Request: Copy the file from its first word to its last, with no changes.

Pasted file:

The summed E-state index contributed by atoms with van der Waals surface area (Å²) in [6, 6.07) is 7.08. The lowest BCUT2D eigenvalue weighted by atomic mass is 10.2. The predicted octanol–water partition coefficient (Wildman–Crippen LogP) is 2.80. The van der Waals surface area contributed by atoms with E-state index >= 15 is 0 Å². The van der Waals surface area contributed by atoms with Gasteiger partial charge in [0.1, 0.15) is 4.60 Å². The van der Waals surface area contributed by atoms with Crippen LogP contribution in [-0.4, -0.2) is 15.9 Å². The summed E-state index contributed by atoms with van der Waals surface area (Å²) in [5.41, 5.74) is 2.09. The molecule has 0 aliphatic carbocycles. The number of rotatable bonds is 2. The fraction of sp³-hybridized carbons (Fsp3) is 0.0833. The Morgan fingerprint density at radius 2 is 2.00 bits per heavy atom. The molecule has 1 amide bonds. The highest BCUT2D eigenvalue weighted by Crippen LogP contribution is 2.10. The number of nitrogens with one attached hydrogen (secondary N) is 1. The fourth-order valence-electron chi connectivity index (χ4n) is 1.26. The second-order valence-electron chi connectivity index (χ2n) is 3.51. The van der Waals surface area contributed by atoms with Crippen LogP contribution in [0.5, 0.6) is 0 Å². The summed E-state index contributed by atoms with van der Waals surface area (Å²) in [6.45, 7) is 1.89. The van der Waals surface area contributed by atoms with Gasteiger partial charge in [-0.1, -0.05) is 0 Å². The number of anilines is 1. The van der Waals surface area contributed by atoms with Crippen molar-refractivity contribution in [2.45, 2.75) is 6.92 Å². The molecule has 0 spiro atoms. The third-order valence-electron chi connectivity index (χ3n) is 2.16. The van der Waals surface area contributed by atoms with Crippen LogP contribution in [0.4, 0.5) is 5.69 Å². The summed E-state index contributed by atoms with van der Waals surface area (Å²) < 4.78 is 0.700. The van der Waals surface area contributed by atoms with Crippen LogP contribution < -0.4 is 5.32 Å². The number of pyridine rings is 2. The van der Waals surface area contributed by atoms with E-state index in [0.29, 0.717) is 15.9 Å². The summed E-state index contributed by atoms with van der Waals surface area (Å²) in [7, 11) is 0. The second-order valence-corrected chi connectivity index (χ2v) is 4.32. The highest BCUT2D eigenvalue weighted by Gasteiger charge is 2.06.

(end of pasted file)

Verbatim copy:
The summed E-state index contributed by atoms with van der Waals surface area (Å²) in [6, 6.07) is 7.08. The lowest BCUT2D eigenvalue weighted by atomic mass is 10.2. The predicted octanol–water partition coefficient (Wildman–Crippen LogP) is 2.80. The van der Waals surface area contributed by atoms with E-state index >= 15 is 0 Å². The van der Waals surface area contributed by atoms with Gasteiger partial charge in [0.1, 0.15) is 4.60 Å². The van der Waals surface area contributed by atoms with Crippen LogP contribution in [-0.4, -0.2) is 15.9 Å². The summed E-state index contributed by atoms with van der Waals surface area (Å²) in [5.41, 5.74) is 2.09. The molecule has 0 aliphatic carbocycles. The number of rotatable bonds is 2. The fraction of sp³-hybridized carbons (Fsp3) is 0.0833. The Morgan fingerprint density at radius 2 is 2.00 bits per heavy atom. The molecule has 1 amide bonds. The highest BCUT2D eigenvalue weighted by Crippen LogP contribution is 2.10. The number of nitrogens with one attached hydrogen (secondary N) is 1. The fourth-order valence-electron chi connectivity index (χ4n) is 1.26. The second-order valence-electron chi connectivity index (χ2n) is 3.51. The van der Waals surface area contributed by atoms with Crippen LogP contribution in [0.5, 0.6) is 0 Å². The summed E-state index contributed by atoms with van der Waals surface area (Å²) in [6.45, 7) is 1.89. The van der Waals surface area contributed by atoms with Gasteiger partial charge in [-0.1, -0.05) is 0 Å². The number of anilines is 1. The van der Waals surface area contributed by atoms with Crippen molar-refractivity contribution in [2.45, 2.75) is 6.92 Å². The molecule has 0 spiro atoms. The third-order valence-electron chi connectivity index (χ3n) is 2.16. The van der Waals surface area contributed by atoms with Crippen LogP contribution in [0.4, 0.5) is 5.69 Å². The summed E-state index contributed by atoms with van der Waals surface area (Å²) < 4.78 is 0.700. The van der Waals surface area contributed by atoms with Crippen LogP contribution < -0.4 is 5.32 Å². The number of pyridine rings is 2. The van der Waals surface area contributed by atoms with E-state index in [0.29, 0.717) is 15.9 Å². The summed E-state index contributed by atoms with van der Waals surface area (Å²) in [7, 11) is 0. The second-order valence-corrected chi connectivity index (χ2v) is 4.32. The highest BCUT2D eigenvalue weighted by Gasteiger charge is 2.06.